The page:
DOT works with selected not-for-profit organizations to create neighborhood plazas throughout the City to transform underused streets into vibrant, social public spaces. The NYC Plaza Program is a key part of the City's effort to ensure that all New Yorkers live within a 10-minute walk of quality open space.
Eligible not-for-profit organizations can propose new plaza sites for their neighborhoods through a competitive application process. DOT prioritizes sites that are in neighborhoods that lack open space, and partners with community groups that commit to operate, maintain, and manage these spaces so they are vibrant pedestrian plazas.
The NYC Plaza Program is open to all nonprofit organizations in any area of the City.
Applicants must be:
- Nonprofit organizations operating in New York City
- Incorporated in New York State and compliant with annual State and Federal filing requirements for nonprofit organizations
- Certified tax exempt under Internal Revenue Service Code § 501 (c)
- Located near the proposed plaza
If your site is selected, DOT will fund the design and construction of the plaza. With community input through public visioning workshops, DOT assists partners in developing a conceptual design appropriate to the neighborhood. A professional team of designers then uses the conceptual design to create formal plans. Partners are involved throughout the design process. Possible amenities may include tables and seating, trees and plants, lighting, bike racks, public art, and drinking fountains.
Not-for-profit partner organizations will be responsible for the following:
- Outreach: partners will reach out to the public to gather relevant data and to provide active participation in the public workshops, which may include promotion, surveying, and coordination of participants during visioning workshops.
- Design: A team of designers will be responsible for the design process. Nonprofit partners will be expected to participate in regular design meetings with DOT and the designers so that the design is appropriate to the neighborhood context, that it meets local needs, and that plazas are designed with acceptable materials and amenities.
- Funding Plan: Nonprofit partners will develop a funding plan that outlines how the organization will fund and manage the plaza for the long term. To demonstrate that steps are being taken toward the funding plan, the nonprofit partner will provide DOT progress reports.
- Insurance: nonprofit partners must provide appropriate insurance on the plaza.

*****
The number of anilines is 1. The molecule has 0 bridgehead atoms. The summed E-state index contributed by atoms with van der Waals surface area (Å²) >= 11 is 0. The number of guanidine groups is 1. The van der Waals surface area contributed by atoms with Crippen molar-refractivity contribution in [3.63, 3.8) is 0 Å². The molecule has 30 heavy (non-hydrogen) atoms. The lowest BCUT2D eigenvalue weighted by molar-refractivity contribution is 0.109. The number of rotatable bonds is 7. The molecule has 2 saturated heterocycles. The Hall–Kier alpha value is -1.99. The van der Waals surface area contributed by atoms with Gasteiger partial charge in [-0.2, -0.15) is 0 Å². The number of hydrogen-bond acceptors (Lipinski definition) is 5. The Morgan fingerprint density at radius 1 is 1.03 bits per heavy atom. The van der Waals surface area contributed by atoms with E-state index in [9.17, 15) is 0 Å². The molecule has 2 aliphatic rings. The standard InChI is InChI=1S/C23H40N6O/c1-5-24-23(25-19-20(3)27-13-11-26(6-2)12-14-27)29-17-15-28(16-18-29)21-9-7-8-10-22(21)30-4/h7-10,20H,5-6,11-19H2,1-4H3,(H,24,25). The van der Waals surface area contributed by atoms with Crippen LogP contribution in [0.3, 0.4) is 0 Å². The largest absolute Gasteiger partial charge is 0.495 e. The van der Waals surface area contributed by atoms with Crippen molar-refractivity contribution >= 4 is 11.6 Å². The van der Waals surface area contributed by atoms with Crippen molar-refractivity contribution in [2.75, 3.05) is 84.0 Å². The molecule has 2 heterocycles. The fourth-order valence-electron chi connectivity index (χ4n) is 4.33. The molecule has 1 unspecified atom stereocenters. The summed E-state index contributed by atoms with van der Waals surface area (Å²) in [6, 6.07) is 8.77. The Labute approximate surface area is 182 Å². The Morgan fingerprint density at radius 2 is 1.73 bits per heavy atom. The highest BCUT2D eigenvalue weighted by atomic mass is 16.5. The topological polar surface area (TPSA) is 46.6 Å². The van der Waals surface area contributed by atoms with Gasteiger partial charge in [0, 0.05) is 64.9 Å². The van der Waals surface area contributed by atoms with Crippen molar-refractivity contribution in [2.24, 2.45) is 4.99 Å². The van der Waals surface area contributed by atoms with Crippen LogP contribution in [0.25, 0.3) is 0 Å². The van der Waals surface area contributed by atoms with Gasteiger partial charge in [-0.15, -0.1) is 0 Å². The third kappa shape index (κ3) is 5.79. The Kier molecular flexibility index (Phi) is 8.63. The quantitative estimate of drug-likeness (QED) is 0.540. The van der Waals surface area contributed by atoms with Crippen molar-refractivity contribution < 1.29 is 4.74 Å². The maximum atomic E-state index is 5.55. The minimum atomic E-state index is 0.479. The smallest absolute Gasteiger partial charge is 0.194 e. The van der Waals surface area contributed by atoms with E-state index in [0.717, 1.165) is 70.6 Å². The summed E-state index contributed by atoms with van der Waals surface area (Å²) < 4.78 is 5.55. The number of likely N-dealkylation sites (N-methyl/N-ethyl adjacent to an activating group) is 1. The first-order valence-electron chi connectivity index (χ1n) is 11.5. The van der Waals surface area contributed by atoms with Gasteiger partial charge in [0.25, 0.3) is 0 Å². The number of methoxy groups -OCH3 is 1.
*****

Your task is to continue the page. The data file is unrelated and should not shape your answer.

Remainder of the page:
- Maintenance: Before construction is complete, the not-for-profit organization will enter into an agreement with DOT for the maintenance of the plaza so that the site is kept clean and in a state of good repair. The specific maintenance services to be provided may include daily sweeping, watering of plants, removing stickers and graffiti, and shoveling snow.
- Programming & Events: To make the plazas vibrant centers of activity and neighborhood destinations, the nonprofit partner will be expected to program activities and events at the site, which may include holiday events, food or craft markets, temporary public art installations or exhibits, and music and dancing.
As needed, DOT will monitor and inspect the plazas to assess and confirm that the not-for-profit partner organizations are fulfilling their responsibility as set forth in an Agreement with DOT.
DOT informs the public about Plaza Program opportunities via the City record, Web site, social media, information sessions in each borough and presentations to borough boards and at district service and cabinet meetings. DOT also contacts housing, environmental, business, cultural, and health organizations and nonprofits, as well as all business improvement districts citywide. Check the Events Calendar for upcoming information sessions
DOT holds public visioning workshops that are open to everyone to solicit input that helps to form the basis for all plaza designs.
Applications are reviewed and evaluated according to the City's strategic goals as presented in PlaNYC and site-specific criteria, including:
- Open space: whether or not the neighborhood lacked open space